Jack the Giant Slayer (previously titled Jack the Giant Killer) is a new film based on the “Jack the Giant Killer” and “Jack and the Beanstalk” folktales, which will be released on March 1, 2013.
The film is directed by Bryan Singer. Singer is well-known for his work on The Usual Suspects, the X-Men films and Superman Returns.
Native peoples in many lands have traditions of giants.
It may sound strange, but consider this. It appears that Jack the Giant Slayer is based on true stories from our distant past, as Mark A. Hall and I document in our recent book, True Giants.
What occurred was that the True Giants were seen as our ancient enemies. And killed by the technologically supreme humans. Over and over again. Until all the Giants were gone. The supposed “fairy tales” of Jack and the Bean Stalk, Jack the Giant Killer, and Jack the Giant Slayer are merely recorded versions of these encounters.
From Chapter Three of True Giants, Hall and I wrote this:
“Giants had a colorful past in the days before history was put down on paper. They have survived in much of Europe as colorful characters in the folklore of past ages. Dietrich of Bern was one legendary hero who fought a giant in his life. The fabled Dietrich was based upon the historical person of Theodoric the Great (circa 454-526). He was a king of the Eastern Goths. We can see that Theodoric might have actually had to fight a giant from the mountains of Europe to gain his fame.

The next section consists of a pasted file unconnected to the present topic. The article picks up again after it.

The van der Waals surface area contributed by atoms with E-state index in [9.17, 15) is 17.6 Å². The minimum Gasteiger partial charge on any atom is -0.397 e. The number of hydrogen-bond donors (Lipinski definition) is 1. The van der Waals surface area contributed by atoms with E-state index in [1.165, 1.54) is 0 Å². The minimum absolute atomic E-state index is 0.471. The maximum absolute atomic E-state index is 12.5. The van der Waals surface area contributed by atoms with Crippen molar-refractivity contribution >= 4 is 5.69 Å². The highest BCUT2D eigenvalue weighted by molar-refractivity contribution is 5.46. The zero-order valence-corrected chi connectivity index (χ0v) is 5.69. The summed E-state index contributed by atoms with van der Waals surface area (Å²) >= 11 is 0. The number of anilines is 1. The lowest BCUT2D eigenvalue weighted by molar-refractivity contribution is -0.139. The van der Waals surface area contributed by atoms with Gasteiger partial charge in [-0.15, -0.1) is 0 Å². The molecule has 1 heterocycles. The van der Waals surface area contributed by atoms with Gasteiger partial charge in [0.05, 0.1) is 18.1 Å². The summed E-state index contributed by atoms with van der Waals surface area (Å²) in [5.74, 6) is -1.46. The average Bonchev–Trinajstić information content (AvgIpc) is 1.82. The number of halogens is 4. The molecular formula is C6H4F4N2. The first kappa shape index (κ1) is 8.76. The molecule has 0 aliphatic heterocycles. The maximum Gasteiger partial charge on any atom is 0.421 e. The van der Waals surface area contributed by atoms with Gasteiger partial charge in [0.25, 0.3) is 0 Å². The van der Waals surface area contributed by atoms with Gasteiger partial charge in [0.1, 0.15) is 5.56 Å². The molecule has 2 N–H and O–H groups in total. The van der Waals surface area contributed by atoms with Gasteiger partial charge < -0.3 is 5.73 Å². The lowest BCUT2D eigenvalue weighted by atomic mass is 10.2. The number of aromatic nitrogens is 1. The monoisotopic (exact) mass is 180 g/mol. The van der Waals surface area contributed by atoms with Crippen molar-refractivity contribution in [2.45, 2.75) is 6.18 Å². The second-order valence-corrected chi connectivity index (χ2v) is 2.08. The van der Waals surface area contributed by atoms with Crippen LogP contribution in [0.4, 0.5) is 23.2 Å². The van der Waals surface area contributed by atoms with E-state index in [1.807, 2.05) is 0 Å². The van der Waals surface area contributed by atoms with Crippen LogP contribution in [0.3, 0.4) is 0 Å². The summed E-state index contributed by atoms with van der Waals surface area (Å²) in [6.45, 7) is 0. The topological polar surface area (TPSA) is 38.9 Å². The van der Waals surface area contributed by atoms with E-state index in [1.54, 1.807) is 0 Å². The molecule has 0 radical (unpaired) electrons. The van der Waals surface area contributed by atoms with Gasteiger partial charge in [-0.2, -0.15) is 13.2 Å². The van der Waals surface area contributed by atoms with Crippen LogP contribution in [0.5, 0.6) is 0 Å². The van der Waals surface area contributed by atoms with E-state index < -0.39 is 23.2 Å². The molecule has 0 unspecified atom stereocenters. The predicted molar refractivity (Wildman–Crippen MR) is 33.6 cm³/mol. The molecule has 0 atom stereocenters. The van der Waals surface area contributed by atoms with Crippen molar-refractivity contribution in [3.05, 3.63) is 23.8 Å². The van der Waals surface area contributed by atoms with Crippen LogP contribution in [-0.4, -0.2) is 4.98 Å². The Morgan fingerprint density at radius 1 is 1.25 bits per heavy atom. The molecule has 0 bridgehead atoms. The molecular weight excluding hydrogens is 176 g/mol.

“Many old stories merit a second look when we realize that True Giants were around to play a part in the lives of our distant ancestors….
“The United Kingdom has never lacked stories of giants. In The Minor Traditions of British Mythology, Lewis Spence devotes one chapter to giants and ogres in England and a second to giants in Scotland, Wales, and Ireland. According to this collection there was extensive interaction in the not-too-distant past between human beings and True Giants. The relationship reached a point, however, where the storied Knights of the Round Table were determined to kill every giant remaining in Britain.”
Vadim Makarov holds a remarkable cast of a True Giant track found over 30 years ago in the Pamirs, Russia.
This unique four-toed print is compared here to a typical large-sized, five-toed Almasty cast.
Famed Russian hominologists, from left to right, Dmitri Bayanov (the creator of the word “hominology”), Igor Burtsev (holding the common Almas-like print found in the Pamirs, this example from 1979), and Vadim Makarov (with the long four-toed footcast of a True Giant from the Pamirs, 1981). Photograph by Igor Burtsev, November 19, 2010.